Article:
One of the phrases on the buzz these days is big data, which claims to transform banking and insurance industries. Before embarking on such a journey, large organisations need to first understand that big data isn’t a plug-and-play initiative that would automatically make them “insight rich” (or super rich, come to that). From my experience, financial institutions are still insight poor, but this isn’t because of a lack of data. Rather, it stems from an inability to utilise existing data sets efficiently for various reasons: multiple data sources, disconnected platforms, lack of capacity and/or expertise on data analytics, are some of them. If you’re not already in a position to handle existing data sets efficiently, are you aware of the problems that big data can impose on your organisation?
According to the Joint Committee of the European Supervisory Authorities, big data is defined by the three ‘Vs’ (volume, velocity and variety). When it comes to variety, I would add a ‘U’ (for unstructured). Still, trying to capture the sense of big data with one definition might be difficult. Looking at other descriptions, one may also add to the three Vs and one U, according to Brewster Knowlton, that big data require non-traditional database systems and business intelligence to analyse them (listen also to A:360 Podcast by Brewster Knowlton on ‘What is big data?’).
The above definition should already be pointing to the direction of why big data isn’t a solution by itself (or at least not an easy solution) and why big data shouldn’t be viewed as a plug-and-play initiative. At the risk of being accused of sounding completely unoriginal, I will advocate that the biggest obstacle for utilising big data effectively is organisational culture, not legacy systems. Here’s exactly where Chris Skinner’s Fintech Bullshit Detector (FiBD) starts beeping loudly. So let’s get practical.
Internal communication gap
I’m still taken by surprise when clients ask me, “Can we make money out of big data?”. To which the answer is always, no you cannot. You can make money out of servicing your clients. Big data is like a toolset, it can help you or break you. The elements to look at for achieving the former are many, hence the referral to the organisational culture.
Look, for example, at the internal communication gap between the central analytics team and retail business units (whether you’re operating in a centralised or decentralised data ownership model). BUs are still taking decisions on “existing client segmentation”, which is static and provides no insights to clients’ lifestyles, life events or everyday moments. On the other hand, big data initiatives from the central analytics teams have yet to influence, or find out how to influence, the way business is taking decisions.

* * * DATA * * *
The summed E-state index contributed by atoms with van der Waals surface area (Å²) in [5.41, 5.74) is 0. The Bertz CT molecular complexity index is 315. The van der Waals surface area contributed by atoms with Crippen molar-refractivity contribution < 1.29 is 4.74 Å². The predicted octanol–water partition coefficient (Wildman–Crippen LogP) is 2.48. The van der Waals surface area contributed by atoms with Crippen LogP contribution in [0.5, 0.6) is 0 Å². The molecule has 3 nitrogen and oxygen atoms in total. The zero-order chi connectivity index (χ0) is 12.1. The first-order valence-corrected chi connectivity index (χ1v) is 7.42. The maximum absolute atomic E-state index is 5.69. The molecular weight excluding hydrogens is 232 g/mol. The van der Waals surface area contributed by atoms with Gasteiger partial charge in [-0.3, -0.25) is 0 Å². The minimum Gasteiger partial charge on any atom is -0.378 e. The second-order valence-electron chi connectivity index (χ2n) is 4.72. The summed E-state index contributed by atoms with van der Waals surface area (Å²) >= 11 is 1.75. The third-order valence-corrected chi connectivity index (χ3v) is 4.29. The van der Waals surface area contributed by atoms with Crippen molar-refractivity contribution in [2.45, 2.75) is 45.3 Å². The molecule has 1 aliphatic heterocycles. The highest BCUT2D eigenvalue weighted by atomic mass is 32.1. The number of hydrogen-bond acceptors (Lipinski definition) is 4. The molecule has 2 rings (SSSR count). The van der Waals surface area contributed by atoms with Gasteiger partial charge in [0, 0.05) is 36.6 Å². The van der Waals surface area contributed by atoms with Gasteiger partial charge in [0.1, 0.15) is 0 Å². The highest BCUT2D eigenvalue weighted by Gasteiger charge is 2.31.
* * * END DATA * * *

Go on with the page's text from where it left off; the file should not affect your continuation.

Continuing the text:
One reason for the above is the frequency of analysis – it’s still slow and can’t keep up with the real-time characteristic of big data. Another reason is the way BUs are operating, largely influenced by wrong-KPIs mentality. Take a look at existing KPIs – sales teams are typically measured by “new accounts”, which could be very far for becoming new customers, let alone profitable customers. Departments are measured by next quarter’s revenue, not by customer attrition. So if your churn propensity models show a customer population that shouldn’t be onboarded because the cost will be higher than the predicted revenue, are you going to ‘disincentivise’ clients from opening an account with you?
As much as performance indicators can be a good management tool, wrong KPIs may incentivise the wrong behaviour. This should come as no surprise, though – people manage their careers, not their jobs, meaning they will pursue whatever target you give them. How certain are you that current KPIs reflect your strategic goals? If big data analytics require change of KPIs and relevant bonus schemes, how prepared is your organisation to make such big changes?
Developing the ability to analyse big data effectively across the organisation is one challenge. To create meaningful messages is another. Here I’m referring to the misconception that n = all. Analysing quintillion bytes every day across different dimensions doesn’t make the understanding of (the causality) of correlations any easier. Sample error and sample bias are still relevant, and the need to understand causality is still important. If you don’t understand causation, you won’t know what may break the correlation.
If you believe your organisation is insight poor, you need to identify the drivers before you look at the data. Look at elements such as platforms, models, algorithms, people’s skills, capabilities, capacity, frequency of analysis, and so on. If you don’t manage to sort out the drivers of the problem, big data can only make your problems bigger.
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